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Logic circuit to generate and convert 3 bits parallel binary code into series for subsequent transmission ? Answered

A project I am working on has 6 water sensors placed at different altitudes inside a tank.I've developed a circuit to assign 3 bit binary codes to each of the sensor and then transmit it wirelessly.I've attached the truth table and the binary functions that yield the desired output, as a picture.Please refer to it and check if it looks alright to you.Keep in mind that the sensors output '0' (ground) when idle and '1' (Positive) when active.  Also, the sensors are so placed that sensor 2 won't get activated unless sensor 1 is activated ,sensor 3 unless sensor 2 is activated and so on..I.e,when the sixth (last) sensor is activated ,all the other sensors would be active too.So,the truth table contains just the possible combinations.
A,B,C,D,E and F are the sensors(bottom to top)
X,Y and Z will be fed into a binary encoder ic,whose output will be transmitted.

Surfing the web,I realised that logical high and low can also be set using pull up and pull down resistors .I would appreciate it if someone could enlighten me on how this is done.(Explaining with reference to my circuit will be the best way)


What you need is a "10 to 4 line priority encoder", IIRC, the 74HC147 or the 4000 series CMOS (assuming we're still working on the same project) 40147

I can't express my gratitude to you! If it weren't for your timely help,I would have ended up spending a lot more on unnecessary logic gates.I've also picked up a lot of information while exploring about the priority encoder that you suggested.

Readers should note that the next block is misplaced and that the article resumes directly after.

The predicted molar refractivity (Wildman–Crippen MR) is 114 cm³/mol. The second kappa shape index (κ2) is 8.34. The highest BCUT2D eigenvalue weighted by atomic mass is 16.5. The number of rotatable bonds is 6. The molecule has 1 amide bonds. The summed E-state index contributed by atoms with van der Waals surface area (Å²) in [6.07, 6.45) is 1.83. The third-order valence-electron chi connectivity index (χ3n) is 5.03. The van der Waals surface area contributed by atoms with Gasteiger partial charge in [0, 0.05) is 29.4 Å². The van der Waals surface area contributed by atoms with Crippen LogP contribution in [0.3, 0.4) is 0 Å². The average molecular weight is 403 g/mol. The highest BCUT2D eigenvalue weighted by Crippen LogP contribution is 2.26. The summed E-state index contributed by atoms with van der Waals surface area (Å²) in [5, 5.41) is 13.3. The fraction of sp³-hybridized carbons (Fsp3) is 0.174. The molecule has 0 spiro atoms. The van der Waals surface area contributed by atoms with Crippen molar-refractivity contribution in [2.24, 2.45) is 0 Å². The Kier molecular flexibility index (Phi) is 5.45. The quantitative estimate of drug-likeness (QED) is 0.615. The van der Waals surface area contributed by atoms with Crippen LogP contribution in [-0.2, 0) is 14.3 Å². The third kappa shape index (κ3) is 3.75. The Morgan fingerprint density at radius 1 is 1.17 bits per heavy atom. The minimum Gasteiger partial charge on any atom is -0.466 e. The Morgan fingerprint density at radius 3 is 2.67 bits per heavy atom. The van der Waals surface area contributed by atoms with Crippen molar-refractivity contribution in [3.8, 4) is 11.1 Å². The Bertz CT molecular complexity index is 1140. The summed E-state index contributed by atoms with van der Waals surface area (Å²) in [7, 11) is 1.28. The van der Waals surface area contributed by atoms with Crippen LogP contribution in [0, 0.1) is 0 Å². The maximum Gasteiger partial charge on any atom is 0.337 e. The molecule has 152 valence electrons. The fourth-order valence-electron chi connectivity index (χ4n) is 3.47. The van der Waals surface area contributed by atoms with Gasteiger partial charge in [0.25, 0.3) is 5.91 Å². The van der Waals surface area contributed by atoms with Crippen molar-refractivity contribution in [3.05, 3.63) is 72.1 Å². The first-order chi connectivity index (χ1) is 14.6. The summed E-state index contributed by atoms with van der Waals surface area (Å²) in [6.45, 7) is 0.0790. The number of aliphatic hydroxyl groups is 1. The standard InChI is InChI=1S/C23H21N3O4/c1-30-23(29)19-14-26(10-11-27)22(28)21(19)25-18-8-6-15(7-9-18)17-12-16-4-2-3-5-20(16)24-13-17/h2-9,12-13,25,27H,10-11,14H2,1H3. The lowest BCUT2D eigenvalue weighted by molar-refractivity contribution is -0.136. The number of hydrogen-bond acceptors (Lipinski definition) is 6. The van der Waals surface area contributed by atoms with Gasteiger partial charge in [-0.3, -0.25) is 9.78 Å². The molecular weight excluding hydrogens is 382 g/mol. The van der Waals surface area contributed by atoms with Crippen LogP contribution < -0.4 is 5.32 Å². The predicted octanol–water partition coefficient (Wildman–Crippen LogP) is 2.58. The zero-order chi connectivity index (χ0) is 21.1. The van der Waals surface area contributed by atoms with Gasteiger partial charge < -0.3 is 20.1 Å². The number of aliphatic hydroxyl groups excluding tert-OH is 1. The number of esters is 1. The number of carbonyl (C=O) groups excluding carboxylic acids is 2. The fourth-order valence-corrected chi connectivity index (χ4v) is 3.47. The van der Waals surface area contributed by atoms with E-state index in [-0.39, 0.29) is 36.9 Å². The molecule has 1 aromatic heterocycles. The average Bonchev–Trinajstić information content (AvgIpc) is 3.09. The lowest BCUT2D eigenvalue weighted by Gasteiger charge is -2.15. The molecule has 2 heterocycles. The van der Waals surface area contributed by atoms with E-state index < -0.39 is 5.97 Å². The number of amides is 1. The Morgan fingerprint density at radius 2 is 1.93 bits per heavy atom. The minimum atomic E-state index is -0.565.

But since I have just 8 codes that need to be converted to BCD,I feel that an 8 to 3 line priority encoder (CD4532) would suffice(Truth table attached).The BCDs will be further encoded by the HT12E into a single data output,before transmission.So far so good?


Yes, an 8:3 is fine, but some spares in hand wouldn't go amiss, you never know.

Duly noted.I think I'll have to go with 10:4 anyway because they seem more common and hence available, than 8:3.

Yes,it's the same project.I was busy with a few other things and couldn't focus on it until now.

I am trying to figure out what this "10 to 4 line priority encoder" actually does from its data sheet .But it would be really helpful if you could get me started.

Look at the datasheet truthtable - you'll see its very nearly what you drew, only the inputs are inverted.


3 years ago

Let us look at an open collector NPN transistor.

The NPN is a Current amplifier - a small Base to Emitter current controls a LARGE Collector to Emitter Current.

With the collector open there is no Collector-Emitter current.

Then adding a Pull Up resistor there can be a Large Collector-Emitter current Flow.


Still a bit confused.If the small emitter -base current is what control the large collector -emitter current ,shouldn't the input be at the base (but marked out in your diagram) and the output somewhere between VCC and the collector?

And I've seen Pull up and Pull down resistors mostly with CMOS gates.Since MOSFETS are voltage controlled devices unlike their transistor counterparts,I have always presumed that the resistors got something to do with the voltage rather than the current.

A resistor with a voltage across its two leads has to have a current flow through itself.

A resistor with current flow has to have a voltage across its two leads.


Aha! The resistor part sounds pretty much like Ohm's law.Base-emitter and collector-emitter currents make sense now and I think I've got a fair picture of the concept.Thank you very much!

Say base-emitter current because current flows into the base and out of the emitter !